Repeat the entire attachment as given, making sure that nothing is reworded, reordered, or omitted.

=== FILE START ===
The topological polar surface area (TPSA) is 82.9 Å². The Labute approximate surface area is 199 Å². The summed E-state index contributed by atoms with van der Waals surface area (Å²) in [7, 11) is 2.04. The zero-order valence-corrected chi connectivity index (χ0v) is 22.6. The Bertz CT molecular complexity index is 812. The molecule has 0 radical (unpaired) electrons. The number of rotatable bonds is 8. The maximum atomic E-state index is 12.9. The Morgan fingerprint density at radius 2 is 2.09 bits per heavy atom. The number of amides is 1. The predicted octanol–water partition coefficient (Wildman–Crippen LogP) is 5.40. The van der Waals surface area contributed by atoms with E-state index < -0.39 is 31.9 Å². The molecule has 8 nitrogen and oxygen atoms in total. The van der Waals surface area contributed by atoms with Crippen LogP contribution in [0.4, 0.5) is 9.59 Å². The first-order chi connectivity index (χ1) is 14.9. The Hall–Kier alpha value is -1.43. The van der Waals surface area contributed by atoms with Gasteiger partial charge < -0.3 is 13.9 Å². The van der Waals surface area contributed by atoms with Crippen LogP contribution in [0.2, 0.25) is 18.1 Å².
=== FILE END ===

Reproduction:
The topological polar surface area (TPSA) is 82.9 Å². The Labute approximate surface area is 199 Å². The summed E-state index contributed by atoms with van der Waals surface area (Å²) in [7, 11) is 2.04. The zero-order valence-corrected chi connectivity index (χ0v) is 22.6. The Bertz CT molecular complexity index is 812. The molecule has 0 radical (unpaired) electrons. The number of rotatable bonds is 8. The maximum atomic E-state index is 12.9. The Morgan fingerprint density at radius 2 is 2.09 bits per heavy atom. The number of amides is 1. The predicted octanol–water partition coefficient (Wildman–Crippen LogP) is 5.40. The van der Waals surface area contributed by atoms with E-state index < -0.39 is 31.9 Å². The molecule has 8 nitrogen and oxygen atoms in total. The van der Waals surface area contributed by atoms with Crippen LogP contribution in [0.4, 0.5) is 9.59 Å². The first-order chi connectivity index (χ1) is 14.9. The Hall–Kier alpha value is -1.43. The van der Waals surface area contributed by atoms with Gasteiger partial charge < -0.3 is 13.9 Å². The van der Waals surface area contributed by atoms with Crippen LogP contribution in [0.2, 0.25) is 18.1 Å².